Real brands have real value…in fact recent studies confirm what many of us have known for quite some time, which is that brand equity can become one of the largest assets on a companies balance sheet and ultimately lead to increased valuations. While I have written often on the topic of branding in today’s post I’m going to look at brands (as opposed to companies) as potential acquisition targets…

Brands that have been well engineered have also been heavily invested in creating both tangible and intangible worth which makes them solid acquisition targets. It is much easier to acquire a brand than create one from scratch as you are leveraging the investments of time, money and efforts of the previous brand owner. Even if a brand is not particularly well known or even if it happends to be dormant there may still be significant logic to acquiring the brand. Moreover acquiring the right brand can give you immediate access to certain markets and demographic as well as pave the way for geographic expansion.

By decoupling a brand from the operating entity that owns it, your acquisition will likely be void of much of the brain damage typically associated with the post acquisition integration efforts of rolling-up a going concern (employees, infrastructure, etc.). By stripping the brand out as a stand alone asset you acquire the brand equity which will often include significant good will, mindshare, marketshare and any number of other benefits in a much less complicated transaction that can close in a short period of time. Lastly, many companies undervalue their brands (especially if they are not currently active) and will often times divest themselves of a brand at a discount over true market value. This is in stark contrast to a company’s perception of their own enterprise value which they almost always value at a steep premium.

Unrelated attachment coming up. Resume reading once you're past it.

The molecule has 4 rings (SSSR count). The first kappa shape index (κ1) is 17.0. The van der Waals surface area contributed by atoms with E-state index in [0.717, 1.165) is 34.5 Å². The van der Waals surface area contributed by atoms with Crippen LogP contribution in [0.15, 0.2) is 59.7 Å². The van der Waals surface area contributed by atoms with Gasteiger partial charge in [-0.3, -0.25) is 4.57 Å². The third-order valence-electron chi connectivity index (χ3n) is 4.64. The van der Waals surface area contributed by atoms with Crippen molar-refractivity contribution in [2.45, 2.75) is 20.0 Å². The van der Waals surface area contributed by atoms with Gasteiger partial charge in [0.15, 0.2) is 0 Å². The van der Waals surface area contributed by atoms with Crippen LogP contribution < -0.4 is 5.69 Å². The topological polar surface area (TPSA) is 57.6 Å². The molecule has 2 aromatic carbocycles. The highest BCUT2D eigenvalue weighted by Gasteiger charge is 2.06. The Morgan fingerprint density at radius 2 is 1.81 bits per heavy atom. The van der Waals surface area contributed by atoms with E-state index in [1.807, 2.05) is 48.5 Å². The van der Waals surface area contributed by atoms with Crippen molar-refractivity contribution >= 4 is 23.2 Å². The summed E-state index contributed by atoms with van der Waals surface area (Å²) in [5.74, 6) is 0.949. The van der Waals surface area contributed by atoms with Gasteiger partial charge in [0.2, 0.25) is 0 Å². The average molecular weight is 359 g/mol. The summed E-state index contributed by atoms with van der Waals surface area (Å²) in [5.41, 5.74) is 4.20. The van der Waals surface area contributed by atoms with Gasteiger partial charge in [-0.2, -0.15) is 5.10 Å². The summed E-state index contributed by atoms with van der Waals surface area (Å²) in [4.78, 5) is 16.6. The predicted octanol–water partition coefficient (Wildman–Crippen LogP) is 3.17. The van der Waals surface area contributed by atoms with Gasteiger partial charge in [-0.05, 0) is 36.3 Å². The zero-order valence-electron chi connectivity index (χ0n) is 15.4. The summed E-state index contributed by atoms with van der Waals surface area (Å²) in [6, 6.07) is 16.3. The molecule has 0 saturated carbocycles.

While the text above discusses brand acquisition from the buy-side perspective the logic should not be lost upon potential sell-side players. Those companies that have developed brands (active, dormant or somewhere in between) looking to leverage their investment should look into a valuation of their brand assets (see “Assessing Brand Value“) and consider the possible divestiture of brands that don’t fit into the company’s operating strategy going forward and where it makes economic sense to do so…